The compound 4a, the pyranose form of 4, was synthesized from the propylamine Amadori product 1-deoxy-1-propylamino-β-D-fructopyranose hydrogen oxalate (8) or 2,3:4,5-di-O-isopropylidene-aldehydo-β-D-arabino-hexos-2-ulo-2,6-pyranose (9) in 77% or 81% overall yield, respectively. Reductive amination of protected aldehyde 9 with propylamine gave 10 in 95% yield. Compound 10 was also obtained by treating propylamine Amadori product 8 with concentrated H2 SO4 in acetone in 90% yield. Selective removal of the 4,5-isopropylidene group to afford 11 was achieved by treating 10 with 1N HCl in a mixture of methanol and water (1:1) in 90% yield. Subsequent protection of the amine by reaction with di-t-butyl dicarbonate gave t-BOC derivative 12 in quantitative yield. Treatment of 12 with p-toluenesulfonylchloride in anhydrous pyridine gave the ditosylate 13 quantitatively. Removal of t-BOC and 2,3-isopropylidene groups in 1N HCl at 50 C. gave target compound 4a in 95% yield. The novel 6 as well as the known 7 were formed in 3:2 ratio (est. total yield 90% by HPLC) after incubation of 4a in phosphate buffer (0.5M, pH 7.4) and methanol (1:1) under nitrogen (Scheme 3). The major product (6) with-UV absorption maximum at 295 nm and the minor product (7) with UV absorption maximum at 360 nm were isolated by semi-preparative HPLC and the structures were assigned on the basis of spectral data.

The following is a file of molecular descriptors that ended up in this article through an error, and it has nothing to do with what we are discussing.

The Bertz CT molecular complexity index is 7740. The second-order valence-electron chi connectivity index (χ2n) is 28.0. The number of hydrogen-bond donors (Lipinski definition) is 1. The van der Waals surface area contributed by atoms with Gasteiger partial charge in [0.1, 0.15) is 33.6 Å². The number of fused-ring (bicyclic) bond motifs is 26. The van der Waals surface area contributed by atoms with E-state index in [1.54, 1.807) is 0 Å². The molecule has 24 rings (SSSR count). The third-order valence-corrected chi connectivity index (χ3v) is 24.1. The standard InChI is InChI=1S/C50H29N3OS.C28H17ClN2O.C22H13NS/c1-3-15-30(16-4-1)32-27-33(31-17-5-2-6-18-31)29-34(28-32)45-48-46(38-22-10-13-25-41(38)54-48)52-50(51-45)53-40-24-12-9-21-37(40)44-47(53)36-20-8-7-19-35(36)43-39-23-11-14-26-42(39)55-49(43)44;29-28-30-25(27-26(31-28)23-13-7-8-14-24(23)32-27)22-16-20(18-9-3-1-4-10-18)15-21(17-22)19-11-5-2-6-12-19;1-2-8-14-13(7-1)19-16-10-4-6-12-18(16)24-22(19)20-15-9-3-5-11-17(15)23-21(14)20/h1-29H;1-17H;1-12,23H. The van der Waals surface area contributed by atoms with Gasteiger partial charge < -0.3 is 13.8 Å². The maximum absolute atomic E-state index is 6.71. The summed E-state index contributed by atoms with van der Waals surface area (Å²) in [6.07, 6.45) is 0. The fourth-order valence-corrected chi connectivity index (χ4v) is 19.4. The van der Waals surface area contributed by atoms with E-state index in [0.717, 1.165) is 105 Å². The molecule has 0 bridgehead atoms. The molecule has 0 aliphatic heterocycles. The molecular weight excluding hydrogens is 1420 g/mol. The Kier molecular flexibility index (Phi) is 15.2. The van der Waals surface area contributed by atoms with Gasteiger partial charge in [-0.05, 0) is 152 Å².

The piperdinedione enol 7 has been reported to be formed in minor amount along with 2 in the degradation of a maltose-derived Amadori product at 100 C. in phosphate buffer.

It can be appreciated that although the propyl derivative is shown in the description and schemes herein, the other lower alkyl derivatives can similarly be produced by substitution of the appropriate starting material. Thus produced will be the 3-lower alkylamino-2-hydroxy-4-hydroxymethyl-2-cyclopenten-1-one derivatives wherein the lower alkyl group contains from 1 to 6 carbon atoms, and is exemplified by methyl, ethyl, propyl, butyl, pentyl and hexyl, and the corresponding branched chain isomers thereof.